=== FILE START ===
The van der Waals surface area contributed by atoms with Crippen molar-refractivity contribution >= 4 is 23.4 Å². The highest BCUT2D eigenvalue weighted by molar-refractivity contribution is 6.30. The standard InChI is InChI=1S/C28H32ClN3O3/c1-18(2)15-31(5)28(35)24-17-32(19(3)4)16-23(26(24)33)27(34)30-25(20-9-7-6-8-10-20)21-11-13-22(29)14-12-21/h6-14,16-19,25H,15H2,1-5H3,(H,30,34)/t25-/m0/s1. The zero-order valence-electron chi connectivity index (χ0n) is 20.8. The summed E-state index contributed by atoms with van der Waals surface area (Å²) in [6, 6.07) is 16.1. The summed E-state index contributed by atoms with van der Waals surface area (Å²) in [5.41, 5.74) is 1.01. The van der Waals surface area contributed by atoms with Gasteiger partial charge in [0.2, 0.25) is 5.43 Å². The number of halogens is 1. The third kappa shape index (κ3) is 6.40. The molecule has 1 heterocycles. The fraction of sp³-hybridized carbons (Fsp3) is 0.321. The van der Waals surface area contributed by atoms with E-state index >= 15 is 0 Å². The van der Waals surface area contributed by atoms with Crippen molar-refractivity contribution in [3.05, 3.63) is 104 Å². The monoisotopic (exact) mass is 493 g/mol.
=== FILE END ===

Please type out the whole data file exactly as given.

The van der Waals surface area contributed by atoms with Crippen molar-refractivity contribution >= 4 is 23.4 Å². The highest BCUT2D eigenvalue weighted by molar-refractivity contribution is 6.30. The standard InChI is InChI=1S/C28H32ClN3O3/c1-18(2)15-31(5)28(35)24-17-32(19(3)4)16-23(26(24)33)27(34)30-25(20-9-7-6-8-10-20)21-11-13-22(29)14-12-21/h6-14,16-19,25H,15H2,1-5H3,(H,30,34)/t25-/m0/s1. The zero-order valence-electron chi connectivity index (χ0n) is 20.8. The summed E-state index contributed by atoms with van der Waals surface area (Å²) in [6, 6.07) is 16.1. The summed E-state index contributed by atoms with van der Waals surface area (Å²) in [5.41, 5.74) is 1.01. The van der Waals surface area contributed by atoms with Gasteiger partial charge in [0.2, 0.25) is 5.43 Å². The number of halogens is 1. The third kappa shape index (κ3) is 6.40. The molecule has 1 heterocycles. The fraction of sp³-hybridized carbons (Fsp3) is 0.321. The van der Waals surface area contributed by atoms with E-state index >= 15 is 0 Å². The van der Waals surface area contributed by atoms with Crippen molar-refractivity contribution in [3.05, 3.63) is 104 Å². The monoisotopic (exact) mass is 493 g/mol.